John Lees’ BARCLAY JAMES HARVEST – North (2013)
After a break from recording for almost fifteen years veteran English rock band BARCLAY JAMES HARVEST have returned with a fine collection of songs, the CD entitled “North”, which band leader John Lees hinted might be their final album.
Since Barclay James Harvest began working in the late 1960s, they have moved through several creative periods, drawing in different stages of their careers on orchestral work, prog and pop in the ’70s, before re-launching themselves as European stadium rock / AOR band in the ’80s, while the ’90s were dominated by creative tensions between the different songwriters and their favoured styles – culminating in the dissolution of the original band in 1997.
This is John Lees’ (founder of BJH) version of the band which have sought to continue the classic rock & prog sound of the band earlier, most creatively fertile period.
“North” is a distinctively Barclay James Harvest album with all the trademarks of that name; great melodies, interesting arrangements, lyrical intrigue, lush vocal harmonies, solid rhythms, moody keyboards and soaring guitar lines constructed with an extreme delicacy.
There are however a few surprises in store as there are new departures to be found on “North” as well as the band explore new territories in several of the songs.
John Lees has always been a superb guitar player and he still has a fantastic voice, complemented by bassist Craig Fletcher who also takes the lead vocal role on some tracks, the effective Jez Smith on keyboards and drummer Kev Whitehead.
Things get off to a lukewarm start with the poppy prog of “If You Were Here Now” sung by Fletcher and with some fine musicianship especially from the keyboards which support and enhance the song magnificently. It’s always nice to hear a classic Hammond in the mix, and there’s a brief but elegant guitar break that slowly builds before the chorus returns, but then John Lees is usually a very fluid and elegiac player.
Next up is the tranquil “Ancient Waves” a classic John Lees’ song invoking their great anti-war anthems of the ’70s. Opening with just guitar, keyboards and cymbals and sounding like the aural equivalent of the tide coming in and then receding once more, before an acoustic guitar is gently strummed leading into the verse. A wonderfully piano line and guitar solo that follow each other in moments that are simply sublime make this one of my favourite tracks on the CD.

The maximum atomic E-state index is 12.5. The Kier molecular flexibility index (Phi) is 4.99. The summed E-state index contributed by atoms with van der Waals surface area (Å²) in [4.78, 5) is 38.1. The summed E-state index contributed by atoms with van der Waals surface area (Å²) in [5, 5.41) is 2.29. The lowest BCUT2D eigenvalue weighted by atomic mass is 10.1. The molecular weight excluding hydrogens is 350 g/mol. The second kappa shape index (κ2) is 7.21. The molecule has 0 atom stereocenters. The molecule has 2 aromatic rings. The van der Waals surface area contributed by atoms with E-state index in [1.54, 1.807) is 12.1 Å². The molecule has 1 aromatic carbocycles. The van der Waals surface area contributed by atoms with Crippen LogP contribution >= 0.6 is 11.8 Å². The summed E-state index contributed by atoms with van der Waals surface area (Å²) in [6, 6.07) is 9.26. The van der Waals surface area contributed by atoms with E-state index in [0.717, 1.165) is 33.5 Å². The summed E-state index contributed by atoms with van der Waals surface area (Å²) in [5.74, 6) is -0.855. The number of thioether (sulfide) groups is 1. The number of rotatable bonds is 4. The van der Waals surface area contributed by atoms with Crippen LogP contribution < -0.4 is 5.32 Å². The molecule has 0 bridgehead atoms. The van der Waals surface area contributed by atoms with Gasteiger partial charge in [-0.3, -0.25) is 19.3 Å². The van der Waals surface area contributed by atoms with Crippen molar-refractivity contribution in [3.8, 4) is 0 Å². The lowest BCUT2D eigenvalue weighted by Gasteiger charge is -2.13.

More surprises arrive with “In Wonderland”, a breezy AORish mid-tempo song that could have easily come from the other side of the Atlantic in the hands of Steely Dan. Imbedded in heavy keyboard layers it proves that this band is capable of playing very different styles of music.
“On Leave” is one of the more ambitious offerings, sounding like a collaborative effort from several band members. BJH goes back to their roots and do so very convincingly on a stunning long piece that grows and grows with every listen. A haunting melody, great symphonic middle section with outbursts of guitar, Mellotron, bass and organ ending with a return of the leading theme.
“The Real Deal” shows the rocky side of Lees’ Barclay James Harvest where Craig Fletcher’s bass and Whitehead on drums take the lead here and make it a rather straightforward rockin’ song. Fletcher remains at the microphone for one of the albums strongest offerings, the bittersweet ballad “On Top Of The World” including really original wind instruments from North England. An absolutely beautiful, haunting and tasteful song.
Title track “North” is again classic BJH, a very strong and attractive melody that immediately appeals and stays in your memory for many days. It is sung in turn by Fletcher / Lees and contains a very nice long and typical Lees’ guitar solo. The song pays tribute to the region they all come from and does so in a really respectful way. The bass playing in the coda is very good too, leading fluently into “At the End of the Day” clocking in at a little over two and a half minutes, a Mellotron/piano backed traditional poem read by Lees. It is reminiscent of the Moody Blues in their heyday.
There is only one conclusion to draw: “North” is a very convincing, very tasteful and beautiful album for John Lees’ Barclay James Harvest. It’s taken 14 years but it has been worth the wait as this is one of the best albums by any version of BJH since their seventies classics.
If you never heard about Barclay James Harvest’s art, think Crossover Prog; there’s classic progressive elements but it goes much, much far beyond that, adding to their musical recipe some commercial rock, elegant pop, British classic rock and more.
“North” is a very varied record and a fine addition to the body of work that Barclay James Harvest has previously given us, both looking back to the past but also giving a nod towards the future.
I recommend it highly with no hesitation, this is a hugely enjoyable album, one that will delight any fan of well crafted classic rock music.
01 – If You Were Here Now
02 – Ancient Waves
03 – In Wonderland
04 – On Leave
05 – The Real Deal
06 – On Top of the World
07 – Unreservedly Yours
08 – North
09 – The End of the Day
John Lees – Guitar, Vocals
Craig Fletcher – Bass, Backing Vocals
Kevin Whitehead – Drums, Percussion, Backing Vocals
Jez Smith – Keyboards
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